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In Latin America, investors are turning to the expanding steel market in the nation of Mexico, following trends form US investors who are making the transition from former supplier Brazil who now faces its own economic troubles.

The two suppliers seemed locked in a rivalry as Brazil attempts to catch up to Mexico, who are seeing the benefits of investment in energy and economic reforms that has attracted billions in investment. Of these investments, the most demanding is in steel. Used for the manufacturing of everything from cars to infrastructure, makers of steel like Altos Hornos de Mexico and Ternium are seeing a boost in business that are surpassing estimates of Mexico’s growth.

Canacero, the steel chamber of Mexico, estimated that the production of steel may grow as much as 7%, coming to a grand total of more than 19 million tons, followed by another increase of 1.5% in 2015. This stands in contrast to the near 3% loss Brazil is bracing for at the end of this economic year.

This increase in productivity is seen by industry experts as emblematic of economic recovery to rival levels prior to financial crises. This does not, however, mean that Mexico is chief in production Brazil is on record as having produced more than 34 million tons of steel in 2013. Where Mexico shines is in its ability to to grow and follow trends, making market speculators estimate that the recent surpassing of Brazil in its rate of growth will continue as Brazil steadily declines.

Brazil’s failings have many factors that contributed to it. A decline in demand was expected to be balanced with the development of stadiums and buildings for the World Cup, but it did not compensate for the lack of sales. Brazil is also expecting a bubble in their auto industry, lowering the demand for steel even further.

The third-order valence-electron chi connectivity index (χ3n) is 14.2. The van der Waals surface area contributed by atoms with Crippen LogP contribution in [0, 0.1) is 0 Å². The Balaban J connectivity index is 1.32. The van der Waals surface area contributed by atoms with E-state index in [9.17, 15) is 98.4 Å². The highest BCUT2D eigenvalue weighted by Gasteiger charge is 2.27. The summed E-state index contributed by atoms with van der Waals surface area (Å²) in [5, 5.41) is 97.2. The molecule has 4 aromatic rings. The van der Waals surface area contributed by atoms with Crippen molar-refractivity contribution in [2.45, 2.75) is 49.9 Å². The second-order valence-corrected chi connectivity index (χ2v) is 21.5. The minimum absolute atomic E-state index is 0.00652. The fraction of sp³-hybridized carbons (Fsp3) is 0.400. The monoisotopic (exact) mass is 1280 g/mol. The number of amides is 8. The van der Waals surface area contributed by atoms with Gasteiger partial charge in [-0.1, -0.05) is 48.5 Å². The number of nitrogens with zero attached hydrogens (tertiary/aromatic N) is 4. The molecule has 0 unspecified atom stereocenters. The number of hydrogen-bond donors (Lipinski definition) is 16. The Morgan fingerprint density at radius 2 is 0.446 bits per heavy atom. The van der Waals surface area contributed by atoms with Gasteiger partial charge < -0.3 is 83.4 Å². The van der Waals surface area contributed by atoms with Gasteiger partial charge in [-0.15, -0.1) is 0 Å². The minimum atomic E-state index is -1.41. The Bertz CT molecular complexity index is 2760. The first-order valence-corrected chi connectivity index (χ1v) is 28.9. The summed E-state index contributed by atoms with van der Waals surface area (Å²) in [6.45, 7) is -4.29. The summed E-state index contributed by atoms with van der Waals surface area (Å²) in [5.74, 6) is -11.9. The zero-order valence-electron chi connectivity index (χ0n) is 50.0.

Mexico can also boast a helping hand from their government while Brazil’s steel industry is restrained from assistance due to economic realities. Income in Brazil has seen a steady decline, making it difficult to compete effectively in many markets. Shares in Gerdau have seen a decline of nearly 30% and are expected to see another dip before the end of the year. Mexico’s Ternium may have also lost 16 shares, but its other main steel manufacturer, Altos Hornos, has had its shares suspended for over a decade due to debt. While one would assume this is bad for business, Altos Hornos is legally protected from creditors, allowing the manufacturer to grow with few restraints.

Intervention by the Mexican government has provided an economic boon to steel manufacturers, and because of it investment is expected to reach $3 billion in 2016, responding to incentives to boost car production as purchases have increased in recent years.

Mexican President Enrique Pena Nieto has been busy in introducing economic reforms, ending monopolies in the energy industry while encouraging mergers and joint ventures across industry with an emphasis on his nation’s growing steel production. This reform in energy is expected to pump about $50 billion into the Mexican economy in the next four years.

More work for Mexican steel comes from President Pena Nieto who has drafted an infrastructure plan that will nearly $600 billion dollars and an additional $9 billion for an international airport in Mexico City. Contracts for the steel needed is being negotiated with Mexican steel manufacturers.

Outside of the country, Mexico is expected to receive much more business from the U.S. thanks to NAFTA. U.S. economic recovery opens the door for mediation between the two nations and its demands for resources. Seeing the growth in Mexico will no doubt force U.S. leaders to reconsider their purchases from Brazil.